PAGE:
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FAQs About Carbon Monoxide Poisoning

Carbon monoxide is an odorless and tasteless gas that is put out by combustible machinery and appliances.

If there is a leak from one of the sources, the gas can accumulate in the home and cause carbon monoxide poisoning in the residents. Carbon monoxide poisoning can result in significant health issues and even death. Children and elderly people are particularly affected by carbon monoxide poisoning, so family caregivers need to take as many precautions as possible to reduce the risk of this deadly gas affecting the home.

 

Home Health Care Smithtown NY: Carbon Monoxide Poisoning

Home Health Care Smithtown NY: Carbon Monoxide Poisoning

 

Winter is particularly dangerous for carbon monoxide poisoning because more people are running heating equipment like furnaces, fireplaces and space heaters.

They are also less likely to open windows and doors for ventilation. To protect elderly relatives from carbon monoxide poisoning, family caregivers need to be vigilant and include preventative measures as part of their elderly care responsibilities.

Here are some frequently asked questions about carbon monoxide poisoning that family caregivers should know:

 

Q: How can you tell when carbon monoxide is near?

A: Because the gas is odorless, colorless and tasteless, it’s nearly impossible for people to detect when it is near. The best way to identify unsafe levels of carbon monoxide is via a special detector that can be placed throughout the home. When unsafe levels are detected, the device gives off an alarm.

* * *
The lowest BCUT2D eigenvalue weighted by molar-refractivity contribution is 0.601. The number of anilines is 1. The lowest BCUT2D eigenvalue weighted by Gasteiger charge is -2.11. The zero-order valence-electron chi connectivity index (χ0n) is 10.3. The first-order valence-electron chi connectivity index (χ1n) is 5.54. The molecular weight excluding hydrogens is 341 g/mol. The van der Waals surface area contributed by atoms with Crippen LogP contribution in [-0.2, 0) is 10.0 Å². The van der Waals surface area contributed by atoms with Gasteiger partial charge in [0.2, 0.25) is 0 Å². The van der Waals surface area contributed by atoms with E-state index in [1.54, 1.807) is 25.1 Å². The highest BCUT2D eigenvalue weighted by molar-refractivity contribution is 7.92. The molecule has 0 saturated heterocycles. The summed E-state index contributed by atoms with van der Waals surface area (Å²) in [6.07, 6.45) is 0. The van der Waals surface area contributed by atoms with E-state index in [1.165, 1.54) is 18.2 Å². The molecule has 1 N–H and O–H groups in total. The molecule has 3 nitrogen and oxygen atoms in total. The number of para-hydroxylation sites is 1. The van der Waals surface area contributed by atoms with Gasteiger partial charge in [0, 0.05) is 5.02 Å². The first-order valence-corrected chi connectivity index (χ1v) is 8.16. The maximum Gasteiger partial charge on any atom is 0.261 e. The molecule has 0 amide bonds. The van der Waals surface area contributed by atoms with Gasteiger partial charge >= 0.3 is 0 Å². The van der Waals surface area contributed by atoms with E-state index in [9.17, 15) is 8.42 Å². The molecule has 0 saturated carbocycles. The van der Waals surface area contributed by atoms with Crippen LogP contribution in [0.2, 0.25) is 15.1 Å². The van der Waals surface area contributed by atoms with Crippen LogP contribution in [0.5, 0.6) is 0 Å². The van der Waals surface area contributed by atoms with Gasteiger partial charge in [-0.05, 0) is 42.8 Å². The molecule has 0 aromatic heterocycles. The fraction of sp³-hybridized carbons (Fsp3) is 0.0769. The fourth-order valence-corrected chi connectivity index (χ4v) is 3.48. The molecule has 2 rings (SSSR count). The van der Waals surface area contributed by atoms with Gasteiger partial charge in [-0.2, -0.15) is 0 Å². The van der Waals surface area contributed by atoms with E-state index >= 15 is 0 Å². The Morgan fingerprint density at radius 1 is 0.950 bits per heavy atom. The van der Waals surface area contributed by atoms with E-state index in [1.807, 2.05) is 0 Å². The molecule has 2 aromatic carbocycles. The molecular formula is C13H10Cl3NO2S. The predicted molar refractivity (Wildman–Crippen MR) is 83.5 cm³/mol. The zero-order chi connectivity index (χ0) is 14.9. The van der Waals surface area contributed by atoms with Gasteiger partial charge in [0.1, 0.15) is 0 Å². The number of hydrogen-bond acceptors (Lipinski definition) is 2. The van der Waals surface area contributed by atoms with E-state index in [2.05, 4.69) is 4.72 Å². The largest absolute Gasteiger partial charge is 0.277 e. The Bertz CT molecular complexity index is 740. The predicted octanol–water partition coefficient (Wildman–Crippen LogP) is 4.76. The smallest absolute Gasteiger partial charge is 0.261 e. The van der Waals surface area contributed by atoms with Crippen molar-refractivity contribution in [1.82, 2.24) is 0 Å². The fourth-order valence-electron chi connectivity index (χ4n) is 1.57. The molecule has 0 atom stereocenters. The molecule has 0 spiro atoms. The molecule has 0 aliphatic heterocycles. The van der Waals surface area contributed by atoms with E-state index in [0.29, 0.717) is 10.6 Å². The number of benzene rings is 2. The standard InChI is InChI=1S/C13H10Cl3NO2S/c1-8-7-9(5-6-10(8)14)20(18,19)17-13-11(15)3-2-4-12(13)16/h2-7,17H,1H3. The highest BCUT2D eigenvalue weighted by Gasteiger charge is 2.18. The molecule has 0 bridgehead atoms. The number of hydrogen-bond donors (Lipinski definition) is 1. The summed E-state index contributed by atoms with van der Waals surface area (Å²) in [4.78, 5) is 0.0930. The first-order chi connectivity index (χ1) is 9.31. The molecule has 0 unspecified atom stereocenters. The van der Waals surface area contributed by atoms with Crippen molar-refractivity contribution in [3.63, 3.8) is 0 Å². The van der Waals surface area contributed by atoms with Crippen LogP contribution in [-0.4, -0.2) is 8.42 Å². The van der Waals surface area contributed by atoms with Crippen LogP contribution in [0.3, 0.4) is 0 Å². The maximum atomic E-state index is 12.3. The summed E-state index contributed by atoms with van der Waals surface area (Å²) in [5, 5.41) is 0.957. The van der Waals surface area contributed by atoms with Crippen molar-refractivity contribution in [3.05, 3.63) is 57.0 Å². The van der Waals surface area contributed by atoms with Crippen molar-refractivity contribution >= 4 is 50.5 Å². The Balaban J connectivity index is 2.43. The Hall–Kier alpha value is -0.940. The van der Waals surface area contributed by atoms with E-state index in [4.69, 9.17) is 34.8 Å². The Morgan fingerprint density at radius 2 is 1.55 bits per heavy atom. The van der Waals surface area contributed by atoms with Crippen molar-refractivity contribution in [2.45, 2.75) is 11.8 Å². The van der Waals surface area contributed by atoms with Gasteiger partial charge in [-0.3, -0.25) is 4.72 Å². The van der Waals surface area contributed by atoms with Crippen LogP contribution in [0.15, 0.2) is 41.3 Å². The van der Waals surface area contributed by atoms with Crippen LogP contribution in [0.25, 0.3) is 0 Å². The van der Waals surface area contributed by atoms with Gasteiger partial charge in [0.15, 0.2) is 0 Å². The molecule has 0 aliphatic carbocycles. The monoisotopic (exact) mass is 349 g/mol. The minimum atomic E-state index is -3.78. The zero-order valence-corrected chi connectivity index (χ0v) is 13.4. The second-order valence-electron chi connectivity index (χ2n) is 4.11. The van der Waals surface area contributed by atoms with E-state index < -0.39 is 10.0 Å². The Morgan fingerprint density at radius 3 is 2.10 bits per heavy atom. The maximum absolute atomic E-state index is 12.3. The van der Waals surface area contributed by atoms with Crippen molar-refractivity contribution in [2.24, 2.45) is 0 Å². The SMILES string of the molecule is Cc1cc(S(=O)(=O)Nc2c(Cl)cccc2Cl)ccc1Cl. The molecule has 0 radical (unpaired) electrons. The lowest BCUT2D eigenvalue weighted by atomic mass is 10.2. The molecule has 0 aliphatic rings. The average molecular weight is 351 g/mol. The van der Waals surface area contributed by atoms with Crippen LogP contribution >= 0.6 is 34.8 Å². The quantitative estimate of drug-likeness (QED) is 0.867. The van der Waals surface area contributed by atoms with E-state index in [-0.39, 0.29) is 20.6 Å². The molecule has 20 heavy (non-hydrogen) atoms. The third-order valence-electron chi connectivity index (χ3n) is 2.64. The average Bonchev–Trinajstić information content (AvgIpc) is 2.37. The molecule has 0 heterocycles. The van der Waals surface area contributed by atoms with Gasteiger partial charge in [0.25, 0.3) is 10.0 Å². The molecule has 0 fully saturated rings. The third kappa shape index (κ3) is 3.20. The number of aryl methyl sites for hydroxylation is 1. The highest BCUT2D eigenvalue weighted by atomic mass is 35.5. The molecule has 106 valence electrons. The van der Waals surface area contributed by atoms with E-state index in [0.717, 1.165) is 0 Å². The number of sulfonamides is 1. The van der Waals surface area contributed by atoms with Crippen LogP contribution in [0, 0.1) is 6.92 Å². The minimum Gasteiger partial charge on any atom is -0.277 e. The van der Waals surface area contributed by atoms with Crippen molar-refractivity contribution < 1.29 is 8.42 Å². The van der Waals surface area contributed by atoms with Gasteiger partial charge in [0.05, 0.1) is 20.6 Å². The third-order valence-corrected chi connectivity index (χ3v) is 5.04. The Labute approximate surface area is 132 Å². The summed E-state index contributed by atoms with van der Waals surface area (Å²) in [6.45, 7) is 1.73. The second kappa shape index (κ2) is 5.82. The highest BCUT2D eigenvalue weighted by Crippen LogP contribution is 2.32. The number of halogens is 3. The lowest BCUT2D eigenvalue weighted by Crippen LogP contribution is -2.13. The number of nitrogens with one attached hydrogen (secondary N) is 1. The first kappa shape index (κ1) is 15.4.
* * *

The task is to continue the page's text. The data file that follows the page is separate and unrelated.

Q: Where do carbon monoxide leaks come from?

A: Any appliance, fixture or equipment that burns coal, wood, natural gas, oil, charcoal or propane can put out carbon monoxide. The most common things in the home are furnaces, boilers, gas stoves, water heaters, fireplaces, propane space heaters, charcoal grills, propane grills, backup generators, wood-burning stoves, cars and gas-powered lawn mowers. When used in a well-ventilated area, the carbon monoxide dissipates.

 

Q: What are the symptoms of carbon monoxide poisoning?

A: Even small amounts of carbon monoxide can cause symptoms such as headaches, confusion, dizziness, irritability, shortness of breath, nausea, vomiting, and unconsciousness. Too much carbon monoxide poisoning can lead to brain damage, a coma or death.

 

Q: Where should carbon monoxide detectors be installed?

A: There should be a carbon monoxide detector on the ceiling of every level of the house and also one outside the main bedroom. Alarms should be at least 15 to 20 feet from an appliance that could leak the gas. This ensures that nobody will sleep through any carbon monoxide alarms. Placing a carbon monoxide detector in the bathroom could cause false alarms due to excessive moisture.

 

Q: How can you prevent carbon monoxide poisoning?

A: It’s important to have a professional inspection done on appliances like furnaces, water heaters and more to ensure there are no leaks. Never operate things like propane space heaters and grills inside the home. Don’t idle the car or lawn mower in the garage, even with the door open. Have the chimney professionally cleaned and inspected annually.

If you or an aging loved-one are considering Home Health Care in Smithtown, NY, please contact the caring staff at Family First Home Companions. Serving all of Long Island. Call today: (631) 319-3961

Source:

http://health.mo.gov

Jennifer Benjamin

Jennifer Benjamin has a Masters degree in Business Administration, a graduate Certificate in Geriatric Care Management, is a Certified Dementia Practitioner and is co-founder of Family First Home Companions .With a background in human resources and business management she helped to build a company that is founded on professionalism, integrity, compassion and know-how.

Jennifer has specialized training in Alzheimer’s disease through the Long Island Alzheimer’s Association and the Long Island Alzheimer’s Foundation.She also volunteered her time with the Alzheimer's Disease Assistance Center of Long Island for 3 years by providing cognitive stimulation to an Alzheimer’s patient group.

Jennifer educates the community about elder care and speaks to caregiver support groups, senior centers, and at professional organizations.Topics include home safety, effective strategies for family caregiving, elder care planning, and awareness about elder abuse.